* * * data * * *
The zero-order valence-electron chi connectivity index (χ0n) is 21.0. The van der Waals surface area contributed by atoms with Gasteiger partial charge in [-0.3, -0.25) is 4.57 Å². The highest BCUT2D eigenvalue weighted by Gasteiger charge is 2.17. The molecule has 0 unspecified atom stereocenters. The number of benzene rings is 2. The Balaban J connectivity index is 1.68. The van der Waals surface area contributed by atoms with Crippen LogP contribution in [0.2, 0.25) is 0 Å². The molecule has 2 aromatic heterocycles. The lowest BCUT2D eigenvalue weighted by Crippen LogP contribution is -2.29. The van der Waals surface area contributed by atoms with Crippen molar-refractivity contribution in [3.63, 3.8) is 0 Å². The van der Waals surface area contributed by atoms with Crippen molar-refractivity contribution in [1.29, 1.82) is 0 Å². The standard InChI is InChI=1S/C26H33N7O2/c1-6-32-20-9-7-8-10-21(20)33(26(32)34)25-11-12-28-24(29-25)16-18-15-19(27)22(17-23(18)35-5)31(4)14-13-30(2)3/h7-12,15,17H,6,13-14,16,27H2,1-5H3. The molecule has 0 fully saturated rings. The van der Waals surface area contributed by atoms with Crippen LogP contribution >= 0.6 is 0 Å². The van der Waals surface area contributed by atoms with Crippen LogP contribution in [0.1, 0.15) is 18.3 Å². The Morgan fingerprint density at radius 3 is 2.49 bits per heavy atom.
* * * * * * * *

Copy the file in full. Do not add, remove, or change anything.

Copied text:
The zero-order valence-electron chi connectivity index (χ0n) is 21.0. The van der Waals surface area contributed by atoms with Gasteiger partial charge in [-0.3, -0.25) is 4.57 Å². The highest BCUT2D eigenvalue weighted by Gasteiger charge is 2.17. The molecule has 0 unspecified atom stereocenters. The number of benzene rings is 2. The Balaban J connectivity index is 1.68. The van der Waals surface area contributed by atoms with Crippen LogP contribution in [0.2, 0.25) is 0 Å². The molecule has 2 aromatic heterocycles. The lowest BCUT2D eigenvalue weighted by Crippen LogP contribution is -2.29. The van der Waals surface area contributed by atoms with Crippen molar-refractivity contribution in [3.63, 3.8) is 0 Å². The van der Waals surface area contributed by atoms with Crippen molar-refractivity contribution in [1.29, 1.82) is 0 Å². The standard InChI is InChI=1S/C26H33N7O2/c1-6-32-20-9-7-8-10-21(20)33(26(32)34)25-11-12-28-24(29-25)16-18-15-19(27)22(17-23(18)35-5)31(4)14-13-30(2)3/h7-12,15,17H,6,13-14,16,27H2,1-5H3. The molecule has 0 fully saturated rings. The van der Waals surface area contributed by atoms with Crippen LogP contribution >= 0.6 is 0 Å². The van der Waals surface area contributed by atoms with Crippen LogP contribution in [0.1, 0.15) is 18.3 Å². The Morgan fingerprint density at radius 3 is 2.49 bits per heavy atom.